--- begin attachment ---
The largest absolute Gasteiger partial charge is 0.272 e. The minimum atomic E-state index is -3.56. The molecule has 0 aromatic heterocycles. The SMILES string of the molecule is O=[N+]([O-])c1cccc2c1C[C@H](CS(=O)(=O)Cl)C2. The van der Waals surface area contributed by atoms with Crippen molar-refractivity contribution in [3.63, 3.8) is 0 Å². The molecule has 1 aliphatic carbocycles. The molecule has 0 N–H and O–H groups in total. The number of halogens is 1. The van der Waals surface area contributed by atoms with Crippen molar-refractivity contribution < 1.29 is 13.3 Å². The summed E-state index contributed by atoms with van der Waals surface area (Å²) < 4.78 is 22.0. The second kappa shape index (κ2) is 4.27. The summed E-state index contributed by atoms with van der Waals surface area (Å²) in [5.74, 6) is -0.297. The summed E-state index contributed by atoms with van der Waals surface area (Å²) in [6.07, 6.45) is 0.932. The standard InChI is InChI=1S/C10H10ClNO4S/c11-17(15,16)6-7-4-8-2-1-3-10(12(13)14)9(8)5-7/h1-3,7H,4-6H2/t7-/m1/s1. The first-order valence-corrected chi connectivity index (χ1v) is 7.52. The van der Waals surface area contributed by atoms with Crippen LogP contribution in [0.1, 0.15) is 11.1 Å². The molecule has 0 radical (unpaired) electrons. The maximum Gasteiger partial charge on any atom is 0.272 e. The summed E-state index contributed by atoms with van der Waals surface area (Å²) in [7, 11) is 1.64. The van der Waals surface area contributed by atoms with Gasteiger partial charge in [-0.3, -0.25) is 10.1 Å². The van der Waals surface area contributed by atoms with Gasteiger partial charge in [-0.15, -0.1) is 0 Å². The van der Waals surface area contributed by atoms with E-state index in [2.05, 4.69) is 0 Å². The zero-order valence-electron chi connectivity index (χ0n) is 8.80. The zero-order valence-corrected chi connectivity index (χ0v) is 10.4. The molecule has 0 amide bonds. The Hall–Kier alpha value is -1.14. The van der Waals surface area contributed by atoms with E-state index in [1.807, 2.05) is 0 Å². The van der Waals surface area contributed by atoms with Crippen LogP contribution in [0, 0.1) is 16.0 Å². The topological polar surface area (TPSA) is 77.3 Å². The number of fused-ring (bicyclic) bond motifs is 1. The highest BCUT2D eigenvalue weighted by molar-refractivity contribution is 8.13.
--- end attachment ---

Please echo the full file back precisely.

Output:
The largest absolute Gasteiger partial charge is 0.272 e. The minimum atomic E-state index is -3.56. The molecule has 0 aromatic heterocycles. The SMILES string of the molecule is O=[N+]([O-])c1cccc2c1C[C@H](CS(=O)(=O)Cl)C2. The van der Waals surface area contributed by atoms with Crippen molar-refractivity contribution in [3.63, 3.8) is 0 Å². The molecule has 1 aliphatic carbocycles. The molecule has 0 N–H and O–H groups in total. The number of halogens is 1. The van der Waals surface area contributed by atoms with Crippen molar-refractivity contribution < 1.29 is 13.3 Å². The summed E-state index contributed by atoms with van der Waals surface area (Å²) < 4.78 is 22.0. The second kappa shape index (κ2) is 4.27. The summed E-state index contributed by atoms with van der Waals surface area (Å²) in [5.74, 6) is -0.297. The summed E-state index contributed by atoms with van der Waals surface area (Å²) in [6.07, 6.45) is 0.932. The standard InChI is InChI=1S/C10H10ClNO4S/c11-17(15,16)6-7-4-8-2-1-3-10(12(13)14)9(8)5-7/h1-3,7H,4-6H2/t7-/m1/s1. The first-order valence-corrected chi connectivity index (χ1v) is 7.52. The van der Waals surface area contributed by atoms with Crippen LogP contribution in [0.1, 0.15) is 11.1 Å². The molecule has 0 radical (unpaired) electrons. The maximum Gasteiger partial charge on any atom is 0.272 e. The summed E-state index contributed by atoms with van der Waals surface area (Å²) in [7, 11) is 1.64. The van der Waals surface area contributed by atoms with Gasteiger partial charge in [-0.3, -0.25) is 10.1 Å². The van der Waals surface area contributed by atoms with Gasteiger partial charge in [-0.15, -0.1) is 0 Å². The van der Waals surface area contributed by atoms with E-state index in [2.05, 4.69) is 0 Å². The zero-order valence-electron chi connectivity index (χ0n) is 8.80. The zero-order valence-corrected chi connectivity index (χ0v) is 10.4. The molecule has 0 amide bonds. The Hall–Kier alpha value is -1.14. The van der Waals surface area contributed by atoms with E-state index in [1.807, 2.05) is 0 Å². The van der Waals surface area contributed by atoms with Crippen LogP contribution in [0, 0.1) is 16.0 Å². The topological polar surface area (TPSA) is 77.3 Å². The number of fused-ring (bicyclic) bond motifs is 1. The highest BCUT2D eigenvalue weighted by molar-refractivity contribution is 8.13.